Removing Roadblocks to Employment: A New Opportunity through WIOA

My passion to address and end homelessness began at the CCNV Federal Shelter in Washington DC in the late 1980’s. The ongoing lack of housing for so many Americans continues to drive my work. Then as now, a place to call home and a job are the most frequently expressed hopes and needs of people experiencing homelessness.

Today we are at a critical juncture. We have a Federal Administration fully engaged in creating and supporting the public-private partnerships necessary to end homelessness in this country. Opening Doors presents the framework for communities to end homelessness. A key part of this effort is ensuring that homeless assistance providers know how to support people experiencing homelessness to obtain employment and training.

The Butler Family Fund has a long history of investing in organizations, partnerships, and networks that change public policy to support the people most affected by extreme poverty. Homelessness—too often a manifestation of extreme poverty—has been a focus of our work for more than two decades. Most recently, we’ve focused on investments in programs and collaborations that create employment pathways out of homelessness. Partnerships between the public workforce system and homeless and housing providers is an area where we see tremendous potential to scale solutions to homelessness through employment. 

Last fall, the Butler Family Fund, in partnership with the Department of Labor (DOL), the U.S. Department of Housing and Urban Development (HUD), and the U.S. Interagency Council on Homelessness (USICH), sponsored Partnerships for Opening Doors, a summit on integrating employment and housing strategies to prevent and end homelessness. More than 100 people participated, including teams from 11 communities, Federal agencies, and national organizations. DOL Secretary Tom Perez, HUD Secretary Julián Castro, former USICH Executive Director Laura Green Zeilinger, Roy Austin, Deputy Assistant to the President for Urban Affairs, Justice and Opportunity at the Domestic Policy Council at the White House, and DOL Deputy Assistant Secretary for Employment and Training Gerri Fiala addressed the Summit. A report about the Summit has just been published along with a host of resources about effective practices in serving jobseekers who are experiencing homelessness, Federal resources to support programs, and profiles about communities that are undertaking innovative, cross-sector approaches.  

The potential for this work is significantly strengthened by the new, bi-partisan passage of the Workforce Innovation and Opportunity Act (WIOA) that reauthorized Federal workforce programs. WIOA governs programs administered by the U.S. Departments of Labor, Education, and Health and Human Services. WIOA brings a new emphasis to low-income adults and youth with limited training and skills to help them overcome barriers to economic success. To delve more deeply, please see New Opportunities to Improve Economic and Career Success for Low-Income Youth and Adults.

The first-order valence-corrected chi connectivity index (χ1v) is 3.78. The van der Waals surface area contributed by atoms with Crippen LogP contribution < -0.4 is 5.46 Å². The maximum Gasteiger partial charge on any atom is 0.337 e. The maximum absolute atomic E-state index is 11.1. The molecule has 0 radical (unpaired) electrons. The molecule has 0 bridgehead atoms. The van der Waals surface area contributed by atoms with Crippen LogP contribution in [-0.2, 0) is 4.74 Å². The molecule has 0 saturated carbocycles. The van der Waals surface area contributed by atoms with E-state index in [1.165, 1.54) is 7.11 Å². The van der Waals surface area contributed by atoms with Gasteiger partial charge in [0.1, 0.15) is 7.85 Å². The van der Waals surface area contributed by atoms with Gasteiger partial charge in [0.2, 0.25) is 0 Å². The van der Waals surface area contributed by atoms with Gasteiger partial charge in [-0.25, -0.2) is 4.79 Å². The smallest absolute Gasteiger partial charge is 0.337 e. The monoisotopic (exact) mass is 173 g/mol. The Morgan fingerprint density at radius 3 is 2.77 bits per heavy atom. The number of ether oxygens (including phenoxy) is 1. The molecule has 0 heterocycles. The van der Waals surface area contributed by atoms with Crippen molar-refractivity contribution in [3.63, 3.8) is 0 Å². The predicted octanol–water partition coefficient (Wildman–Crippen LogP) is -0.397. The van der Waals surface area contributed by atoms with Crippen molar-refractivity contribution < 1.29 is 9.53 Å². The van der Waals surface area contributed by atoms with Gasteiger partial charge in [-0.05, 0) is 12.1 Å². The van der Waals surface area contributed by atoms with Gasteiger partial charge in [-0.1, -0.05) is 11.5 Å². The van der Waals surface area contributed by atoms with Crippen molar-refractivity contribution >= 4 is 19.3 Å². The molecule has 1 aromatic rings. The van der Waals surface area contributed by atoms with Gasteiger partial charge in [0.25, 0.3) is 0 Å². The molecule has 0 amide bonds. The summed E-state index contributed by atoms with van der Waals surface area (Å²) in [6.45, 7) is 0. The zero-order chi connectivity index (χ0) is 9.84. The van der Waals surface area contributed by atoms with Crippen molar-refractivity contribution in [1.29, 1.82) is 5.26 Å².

As a starting point, WIOA requires each state to develop a unified strategic plan that includes priorities for serving vulnerable and homeless adults and to establish new approaches to serve vulnerable, out-of-school youth. To realize the opportunities presented by WIOA reforms, homeless assistance providers and local Continuums of Care must become actively engaged with local and state workforce boards to ensure that the needs of jobseekers experiencing homelessness or who have recently exited homelessness are considered and incorporated into these new state and local plans. With strong advocacy, WIOA can help move the disconnected education and training systems to adopt cross-systems approaches to tackle unemployment, low literacy, and low educational attainment among youth and adults who experience homelessness.  

Each governor has a tremendous opportunity to craft new approaches to cross-sector employment and training initiatives using WIOA’s discretionary set aside. Advocates can propose new workforce initiatives for homeless populations using these funds. Allowable activities include innovative services to individuals with barriers to employment, nontraditional employment programs, coordination with programs from other agencies, implementing promising practices, performance incentive grants, developing common intake procedures, and technical assistance to local areas on pay-for-performance contracts.   

One of the most significant opportunities under WIOA concerns youth experiencing homelessness. WIOA requires that at least 75 percent of available state-wide funds and 75 percent of funds available to local areas be spent on workforce investment services for out-of-school youth, an increase from 30 percent under previous law. Youth who are experiencing homelessness are included in the definition of “out-of-school youth”. Now is the time for homeless youth programs to develop and partner to provide employment, education, and youth development strategies for youth and young adults.

Ultimately, our shared goal is to help jobseekers who have experienced homelessness on their road to independence. WIOA presents a real opportunity to remove many roadblocks that make it difficult for such jobseekers to access the public workforce system. It will require the efforts of advocates, homelessness assistance providers, Continuums of Care, and philanthropy to engage with workforce boards to remove these roadblocks.

We’re in – are you?

To find your state and local workforce board contact, check out this online search tool

Martha Toll is the Executive Director of the Butler Family Fund.